Friday, April 18, 2014

Good Friday: Johnny Cash Asks Us "Were You There?"

Some of my favorite hymns and a motet for the day.

Were You There When They Crucified My Lord
Johnny Cash  
The show-closer from the Sept. 6, 1969, episode of The Johnny Cash Show, with Johnny, the Carter Family (featuring Anita Carter) and the whole ensemble bring down the house. Johnny sings the all-important lowest "F" in "trem-blllle."

Jesus Keep Me Near the Cross
Eddy Arnold
Not talked about much in this century, but he had quite a following in the middle of the last.

When I Survey the Wondrous Cross
Choir of Kings College, Cambridge
Isaac Watts' wonderful hymn sung to the lovely tune Rockingham. Nobody sings a descant like the boys at Kings.

O Vos Omnes

"O vos omnes qui transitis per viam, attendite et videte:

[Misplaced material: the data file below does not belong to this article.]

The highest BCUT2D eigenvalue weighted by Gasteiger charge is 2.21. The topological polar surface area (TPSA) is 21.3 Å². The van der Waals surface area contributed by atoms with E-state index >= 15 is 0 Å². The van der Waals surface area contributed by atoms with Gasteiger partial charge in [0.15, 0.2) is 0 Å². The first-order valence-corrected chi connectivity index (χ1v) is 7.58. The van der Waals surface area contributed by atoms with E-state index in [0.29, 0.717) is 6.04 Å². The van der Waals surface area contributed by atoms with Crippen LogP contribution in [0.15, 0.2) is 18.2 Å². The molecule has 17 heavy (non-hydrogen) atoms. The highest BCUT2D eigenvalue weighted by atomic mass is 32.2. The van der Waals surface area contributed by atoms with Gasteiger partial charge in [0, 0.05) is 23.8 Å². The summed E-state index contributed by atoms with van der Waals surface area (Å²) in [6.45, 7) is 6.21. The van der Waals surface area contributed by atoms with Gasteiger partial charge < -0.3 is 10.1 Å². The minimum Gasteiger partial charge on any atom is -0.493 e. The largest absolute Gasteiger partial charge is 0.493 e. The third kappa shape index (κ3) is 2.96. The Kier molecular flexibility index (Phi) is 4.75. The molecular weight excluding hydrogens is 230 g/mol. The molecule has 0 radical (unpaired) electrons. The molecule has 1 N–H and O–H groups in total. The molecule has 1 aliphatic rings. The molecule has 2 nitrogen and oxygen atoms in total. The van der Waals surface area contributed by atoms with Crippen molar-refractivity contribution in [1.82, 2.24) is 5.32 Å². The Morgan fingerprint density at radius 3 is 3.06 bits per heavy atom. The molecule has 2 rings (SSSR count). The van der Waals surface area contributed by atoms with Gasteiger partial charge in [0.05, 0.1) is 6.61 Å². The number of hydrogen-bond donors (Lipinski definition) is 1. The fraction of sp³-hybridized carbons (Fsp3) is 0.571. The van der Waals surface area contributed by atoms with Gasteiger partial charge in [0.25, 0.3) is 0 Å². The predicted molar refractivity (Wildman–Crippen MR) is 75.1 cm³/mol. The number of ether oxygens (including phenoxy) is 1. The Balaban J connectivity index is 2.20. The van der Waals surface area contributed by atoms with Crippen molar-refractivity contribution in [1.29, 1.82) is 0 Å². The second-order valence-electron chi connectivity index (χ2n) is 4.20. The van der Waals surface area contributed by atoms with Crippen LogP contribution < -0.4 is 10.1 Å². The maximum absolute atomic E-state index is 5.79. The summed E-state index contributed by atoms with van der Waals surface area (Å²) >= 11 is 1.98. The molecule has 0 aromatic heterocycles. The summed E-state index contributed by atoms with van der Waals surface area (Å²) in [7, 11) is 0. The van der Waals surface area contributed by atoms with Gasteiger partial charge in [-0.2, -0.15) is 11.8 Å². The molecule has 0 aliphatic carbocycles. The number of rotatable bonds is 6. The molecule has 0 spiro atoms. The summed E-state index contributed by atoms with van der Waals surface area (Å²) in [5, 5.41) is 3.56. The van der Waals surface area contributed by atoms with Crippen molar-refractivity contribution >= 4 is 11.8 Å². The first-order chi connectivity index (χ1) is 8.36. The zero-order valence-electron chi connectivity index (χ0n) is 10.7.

Si est dolor similis sicut dolor meus."

"O all you who walk by on the road, pay attention and see:
If there be any sorrow like my sorrow."

The great cry of hurt written by the prophet Jeremiah mourning the destruction of the First and Second Temples, traditionally recited on Tisha B’Av, was co-opted by the first-rate Catholic composers of the 16th as motets for the Tenebrae Service of Good Friday or Holy Saturday, turning the POV to Christ on the cross.

You know what they say, if you’re going to steal, steal from the best. Pain for a devastating loss is the same, no matter who you are. The composers may have lifted the text, but they did make it completely their own with the most sublime composing saved for this holy day.

Gesualdo was a prince of Venosa known for murdering his wife, her lover, possibly his son and father-in-law. He also wrote in a chromatic musical language 300 years before its time, it wouldn’t be heard again until the late 19th century. Completely astounding. Two telling comments from YouTube: “insanely stunning music by a stunningly insane man” and “really disturbing... that's Gesualdo. Perfection itself.”